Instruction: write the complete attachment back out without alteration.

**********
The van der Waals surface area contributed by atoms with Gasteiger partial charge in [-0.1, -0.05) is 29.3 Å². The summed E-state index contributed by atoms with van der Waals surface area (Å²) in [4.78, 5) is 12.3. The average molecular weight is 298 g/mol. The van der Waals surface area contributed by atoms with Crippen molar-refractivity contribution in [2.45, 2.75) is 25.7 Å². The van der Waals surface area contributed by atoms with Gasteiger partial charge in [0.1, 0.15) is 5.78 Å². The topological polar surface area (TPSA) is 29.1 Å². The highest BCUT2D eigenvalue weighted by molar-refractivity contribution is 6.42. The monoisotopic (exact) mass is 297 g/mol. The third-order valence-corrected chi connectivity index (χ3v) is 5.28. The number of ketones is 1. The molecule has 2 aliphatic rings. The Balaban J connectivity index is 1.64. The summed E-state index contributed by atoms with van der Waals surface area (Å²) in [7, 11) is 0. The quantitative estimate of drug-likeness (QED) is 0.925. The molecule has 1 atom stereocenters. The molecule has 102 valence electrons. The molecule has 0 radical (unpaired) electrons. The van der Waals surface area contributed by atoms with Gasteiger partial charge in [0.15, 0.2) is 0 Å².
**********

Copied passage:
The van der Waals surface area contributed by atoms with Gasteiger partial charge in [-0.1, -0.05) is 29.3 Å². The summed E-state index contributed by atoms with van der Waals surface area (Å²) in [4.78, 5) is 12.3. The average molecular weight is 298 g/mol. The van der Waals surface area contributed by atoms with Crippen molar-refractivity contribution in [2.45, 2.75) is 25.7 Å². The van der Waals surface area contributed by atoms with Gasteiger partial charge in [0.1, 0.15) is 5.78 Å². The topological polar surface area (TPSA) is 29.1 Å². The highest BCUT2D eigenvalue weighted by molar-refractivity contribution is 6.42. The monoisotopic (exact) mass is 297 g/mol. The third-order valence-corrected chi connectivity index (χ3v) is 5.28. The number of ketones is 1. The molecule has 2 aliphatic rings. The Balaban J connectivity index is 1.64. The summed E-state index contributed by atoms with van der Waals surface area (Å²) in [7, 11) is 0. The quantitative estimate of drug-likeness (QED) is 0.925. The molecule has 1 atom stereocenters. The molecule has 102 valence electrons. The molecule has 0 radical (unpaired) electrons. The van der Waals surface area contributed by atoms with Gasteiger partial charge in [0.15, 0.2) is 0 Å².